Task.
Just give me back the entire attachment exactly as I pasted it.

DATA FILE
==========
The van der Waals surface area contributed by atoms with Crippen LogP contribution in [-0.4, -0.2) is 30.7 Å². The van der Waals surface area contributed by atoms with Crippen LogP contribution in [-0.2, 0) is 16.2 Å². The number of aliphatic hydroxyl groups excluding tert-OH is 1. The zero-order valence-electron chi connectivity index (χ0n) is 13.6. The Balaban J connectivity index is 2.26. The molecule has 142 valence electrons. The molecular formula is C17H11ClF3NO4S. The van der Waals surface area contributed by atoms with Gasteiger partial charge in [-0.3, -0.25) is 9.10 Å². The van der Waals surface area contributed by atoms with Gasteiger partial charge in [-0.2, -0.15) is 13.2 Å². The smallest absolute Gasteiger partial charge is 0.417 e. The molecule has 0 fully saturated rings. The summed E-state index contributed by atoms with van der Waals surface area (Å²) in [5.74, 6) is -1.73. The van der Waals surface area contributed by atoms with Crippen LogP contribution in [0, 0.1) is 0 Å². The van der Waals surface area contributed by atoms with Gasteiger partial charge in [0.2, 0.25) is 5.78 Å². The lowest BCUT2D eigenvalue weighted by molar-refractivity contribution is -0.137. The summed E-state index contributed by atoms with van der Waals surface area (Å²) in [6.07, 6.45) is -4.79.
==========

The van der Waals surface area contributed by atoms with Crippen LogP contribution in [-0.4, -0.2) is 30.7 Å². The van der Waals surface area contributed by atoms with Crippen LogP contribution in [-0.2, 0) is 16.2 Å². The number of aliphatic hydroxyl groups excluding tert-OH is 1. The zero-order valence-electron chi connectivity index (χ0n) is 13.6. The Balaban J connectivity index is 2.26. The molecule has 142 valence electrons. The molecular formula is C17H11ClF3NO4S. The van der Waals surface area contributed by atoms with Gasteiger partial charge in [-0.3, -0.25) is 9.10 Å². The van der Waals surface area contributed by atoms with Gasteiger partial charge in [-0.2, -0.15) is 13.2 Å². The smallest absolute Gasteiger partial charge is 0.417 e. The molecule has 0 fully saturated rings. The summed E-state index contributed by atoms with van der Waals surface area (Å²) in [5.74, 6) is -1.73. The van der Waals surface area contributed by atoms with Crippen LogP contribution in [0, 0.1) is 0 Å². The van der Waals surface area contributed by atoms with Gasteiger partial charge in [0.2, 0.25) is 5.78 Å². The lowest BCUT2D eigenvalue weighted by molar-refractivity contribution is -0.137. The summed E-state index contributed by atoms with van der Waals surface area (Å²) in [6.07, 6.45) is -4.79.